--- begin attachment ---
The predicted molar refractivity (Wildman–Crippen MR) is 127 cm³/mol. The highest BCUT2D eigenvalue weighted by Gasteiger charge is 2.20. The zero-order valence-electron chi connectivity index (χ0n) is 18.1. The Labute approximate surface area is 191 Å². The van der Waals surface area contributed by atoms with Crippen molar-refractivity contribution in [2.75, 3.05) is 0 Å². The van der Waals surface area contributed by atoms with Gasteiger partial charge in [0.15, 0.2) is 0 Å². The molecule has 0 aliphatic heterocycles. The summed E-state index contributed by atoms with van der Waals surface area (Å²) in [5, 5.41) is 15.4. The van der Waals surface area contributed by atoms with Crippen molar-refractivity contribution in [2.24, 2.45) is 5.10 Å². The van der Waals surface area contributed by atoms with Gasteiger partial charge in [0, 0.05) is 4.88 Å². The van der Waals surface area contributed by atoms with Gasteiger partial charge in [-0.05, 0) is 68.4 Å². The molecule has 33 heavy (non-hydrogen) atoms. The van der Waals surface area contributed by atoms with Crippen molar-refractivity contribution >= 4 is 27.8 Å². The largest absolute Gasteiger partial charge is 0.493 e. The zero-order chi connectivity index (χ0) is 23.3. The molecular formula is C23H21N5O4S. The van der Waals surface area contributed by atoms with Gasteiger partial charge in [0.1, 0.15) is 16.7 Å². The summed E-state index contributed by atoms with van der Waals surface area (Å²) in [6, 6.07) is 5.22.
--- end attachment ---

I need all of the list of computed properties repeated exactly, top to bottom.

The predicted molar refractivity (Wildman–Crippen MR) is 127 cm³/mol. The highest BCUT2D eigenvalue weighted by Gasteiger charge is 2.20. The zero-order valence-electron chi connectivity index (χ0n) is 18.1. The Labute approximate surface area is 191 Å². The van der Waals surface area contributed by atoms with Crippen molar-refractivity contribution in [2.75, 3.05) is 0 Å². The van der Waals surface area contributed by atoms with Gasteiger partial charge in [0.15, 0.2) is 0 Å². The molecule has 0 aliphatic heterocycles. The summed E-state index contributed by atoms with van der Waals surface area (Å²) in [5, 5.41) is 15.4. The van der Waals surface area contributed by atoms with Crippen molar-refractivity contribution in [2.24, 2.45) is 5.10 Å². The van der Waals surface area contributed by atoms with Gasteiger partial charge in [0, 0.05) is 4.88 Å². The van der Waals surface area contributed by atoms with Gasteiger partial charge in [-0.05, 0) is 68.4 Å². The molecule has 33 heavy (non-hydrogen) atoms. The van der Waals surface area contributed by atoms with Crippen molar-refractivity contribution >= 4 is 27.8 Å². The largest absolute Gasteiger partial charge is 0.493 e. The zero-order chi connectivity index (χ0) is 23.3. The molecular formula is C23H21N5O4S. The van der Waals surface area contributed by atoms with Gasteiger partial charge in [0.1, 0.15) is 16.7 Å². The summed E-state index contributed by atoms with van der Waals surface area (Å²) in [6, 6.07) is 5.22.